Thursday, May 28, 2015

Overcoming My "Artist Fears"

Last year I followed an artist mentorship.  I wasn't being mentored personally, but was in an online group following another artist in the process.   During the course, the instructor/mentor talked about having a uniform way to present your artwork so that it didn't look schizophrenic or as if many different artists had contributed to the collection.   I immediately realized that my presentation variety was the epitome of the schizophrenic style he had been talking about.  Most of my work is printed, matted with a white matt and framed in a simple, black frame, but I have a series in brown, wood frames and a series in copper frames as well.  I also have a canvas print and prints that have been mounted on gator board and laminated, complete with a wire hanger on back for direct hanging.   Some of my pieces have colored matts and some even have colored frames!  Aside from the bright, vibrant colors, it does not look like one complete body of work by one artist.  It does show how my preferences have changed and shifted throughout the years.  I didn't know what to do except to start over with one focused style of printing (fully knowing that even the new style would shift and change through the years, but at least it would all match now).  The problem was, what to do with all of the artwork in my current possession that has been finished in different styles?   I asked the mentor.   His answer was to have a sale.   Now, in fairness to him, in general he believes in not discounting your artwork, but in my situation, he thought a stock reduction sale would be in order.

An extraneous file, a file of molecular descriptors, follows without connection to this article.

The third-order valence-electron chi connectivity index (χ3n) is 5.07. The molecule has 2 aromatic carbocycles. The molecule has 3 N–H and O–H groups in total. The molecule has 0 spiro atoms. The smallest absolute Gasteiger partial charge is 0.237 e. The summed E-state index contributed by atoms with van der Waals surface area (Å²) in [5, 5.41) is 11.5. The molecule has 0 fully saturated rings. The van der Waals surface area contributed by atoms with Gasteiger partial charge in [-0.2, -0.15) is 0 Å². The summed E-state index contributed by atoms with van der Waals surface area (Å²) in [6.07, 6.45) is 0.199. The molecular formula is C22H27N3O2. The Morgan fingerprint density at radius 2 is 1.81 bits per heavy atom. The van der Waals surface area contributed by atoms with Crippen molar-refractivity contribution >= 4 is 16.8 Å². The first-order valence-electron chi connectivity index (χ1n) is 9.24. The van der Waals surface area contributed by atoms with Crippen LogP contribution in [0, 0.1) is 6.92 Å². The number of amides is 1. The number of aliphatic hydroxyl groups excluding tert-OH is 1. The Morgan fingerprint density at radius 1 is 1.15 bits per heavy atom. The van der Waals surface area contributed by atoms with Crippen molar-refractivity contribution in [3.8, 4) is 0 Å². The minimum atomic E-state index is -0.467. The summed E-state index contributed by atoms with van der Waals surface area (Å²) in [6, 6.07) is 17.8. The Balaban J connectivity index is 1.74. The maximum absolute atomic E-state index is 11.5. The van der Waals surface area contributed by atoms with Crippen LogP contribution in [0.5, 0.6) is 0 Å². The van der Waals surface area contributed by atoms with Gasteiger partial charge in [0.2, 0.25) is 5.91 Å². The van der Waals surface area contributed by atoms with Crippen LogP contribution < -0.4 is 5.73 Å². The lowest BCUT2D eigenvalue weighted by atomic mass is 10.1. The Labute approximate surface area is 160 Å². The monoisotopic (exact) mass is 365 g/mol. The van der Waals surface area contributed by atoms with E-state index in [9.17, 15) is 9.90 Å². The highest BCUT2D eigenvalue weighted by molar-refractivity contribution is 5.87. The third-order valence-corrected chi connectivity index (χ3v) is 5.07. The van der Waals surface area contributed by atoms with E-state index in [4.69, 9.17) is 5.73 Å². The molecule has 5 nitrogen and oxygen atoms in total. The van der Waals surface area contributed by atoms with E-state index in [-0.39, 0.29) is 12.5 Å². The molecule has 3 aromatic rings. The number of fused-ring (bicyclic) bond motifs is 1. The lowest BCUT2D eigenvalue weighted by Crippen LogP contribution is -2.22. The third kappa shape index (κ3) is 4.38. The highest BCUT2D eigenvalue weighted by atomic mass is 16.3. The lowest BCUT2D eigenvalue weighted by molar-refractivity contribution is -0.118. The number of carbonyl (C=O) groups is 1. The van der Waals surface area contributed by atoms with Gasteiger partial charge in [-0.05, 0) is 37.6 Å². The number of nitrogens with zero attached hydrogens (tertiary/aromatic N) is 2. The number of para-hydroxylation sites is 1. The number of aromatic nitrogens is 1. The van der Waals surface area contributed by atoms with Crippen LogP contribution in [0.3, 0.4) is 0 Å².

I was excited by the idea of this at first, but when I set out to make it happen, I became paralyzed with fear.   I called it busyness at the time.  I mean, I did have plenty on my plate.  I was homeschooling my kids and running my photography business, as well as volunteering at church.  However, it wasn't the busyness that stopped me, it was fear.  Fear that my work wouldn't be good enough to actually sell, and then where would I be?  Feeling rejected and insufficient as an artist.  Feeling as if I may as well stop trying because really, who was going to like my work enough to buy it other than my friends and family when they felt sorry for me?  I guess you can see that it doesn't take me very long to spiral into negative self talk when it comes to my artwork.  That is a problem that I'm working on, this post is part of that work.  I'm identifying the problem so that I can address it.